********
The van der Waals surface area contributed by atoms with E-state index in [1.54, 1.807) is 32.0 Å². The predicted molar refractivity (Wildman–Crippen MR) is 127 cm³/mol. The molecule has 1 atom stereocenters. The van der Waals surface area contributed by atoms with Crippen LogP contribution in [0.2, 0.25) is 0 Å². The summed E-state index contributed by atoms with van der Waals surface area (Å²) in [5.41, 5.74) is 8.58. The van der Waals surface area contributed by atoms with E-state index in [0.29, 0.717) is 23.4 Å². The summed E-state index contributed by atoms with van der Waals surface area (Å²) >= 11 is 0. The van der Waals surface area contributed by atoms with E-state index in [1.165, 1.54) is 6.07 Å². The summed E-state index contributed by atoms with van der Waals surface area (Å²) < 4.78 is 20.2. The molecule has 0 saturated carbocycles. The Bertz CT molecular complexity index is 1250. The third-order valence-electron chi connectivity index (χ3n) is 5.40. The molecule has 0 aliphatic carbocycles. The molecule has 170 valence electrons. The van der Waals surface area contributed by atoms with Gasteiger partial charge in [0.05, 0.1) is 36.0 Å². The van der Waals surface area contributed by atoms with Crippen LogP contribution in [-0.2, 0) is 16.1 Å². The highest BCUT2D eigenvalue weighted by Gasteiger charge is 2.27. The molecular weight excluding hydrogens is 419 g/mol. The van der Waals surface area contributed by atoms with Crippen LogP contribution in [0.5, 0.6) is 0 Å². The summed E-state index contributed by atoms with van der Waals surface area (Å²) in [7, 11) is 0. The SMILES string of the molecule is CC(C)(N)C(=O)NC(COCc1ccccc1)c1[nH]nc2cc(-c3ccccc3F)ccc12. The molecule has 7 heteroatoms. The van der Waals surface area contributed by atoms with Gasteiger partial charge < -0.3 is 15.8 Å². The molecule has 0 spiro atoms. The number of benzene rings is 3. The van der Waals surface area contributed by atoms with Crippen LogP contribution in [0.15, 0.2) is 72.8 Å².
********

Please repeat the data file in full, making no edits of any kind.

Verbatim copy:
The van der Waals surface area contributed by atoms with E-state index in [1.54, 1.807) is 32.0 Å². The predicted molar refractivity (Wildman–Crippen MR) is 127 cm³/mol. The molecule has 1 atom stereocenters. The van der Waals surface area contributed by atoms with Crippen LogP contribution in [0.2, 0.25) is 0 Å². The summed E-state index contributed by atoms with van der Waals surface area (Å²) in [5.41, 5.74) is 8.58. The van der Waals surface area contributed by atoms with E-state index in [0.29, 0.717) is 23.4 Å². The summed E-state index contributed by atoms with van der Waals surface area (Å²) >= 11 is 0. The van der Waals surface area contributed by atoms with E-state index in [1.165, 1.54) is 6.07 Å². The summed E-state index contributed by atoms with van der Waals surface area (Å²) < 4.78 is 20.2. The molecule has 0 saturated carbocycles. The Bertz CT molecular complexity index is 1250. The third-order valence-electron chi connectivity index (χ3n) is 5.40. The molecule has 0 aliphatic carbocycles. The molecule has 170 valence electrons. The van der Waals surface area contributed by atoms with Gasteiger partial charge in [0.05, 0.1) is 36.0 Å². The van der Waals surface area contributed by atoms with Crippen LogP contribution in [-0.2, 0) is 16.1 Å². The highest BCUT2D eigenvalue weighted by Gasteiger charge is 2.27. The molecular weight excluding hydrogens is 419 g/mol. The van der Waals surface area contributed by atoms with Crippen LogP contribution in [0.5, 0.6) is 0 Å². The summed E-state index contributed by atoms with van der Waals surface area (Å²) in [7, 11) is 0. The SMILES string of the molecule is CC(C)(N)C(=O)NC(COCc1ccccc1)c1[nH]nc2cc(-c3ccccc3F)ccc12. The molecule has 7 heteroatoms. The van der Waals surface area contributed by atoms with Gasteiger partial charge < -0.3 is 15.8 Å². The molecule has 0 spiro atoms. The number of benzene rings is 3. The van der Waals surface area contributed by atoms with Crippen LogP contribution in [0.15, 0.2) is 72.8 Å².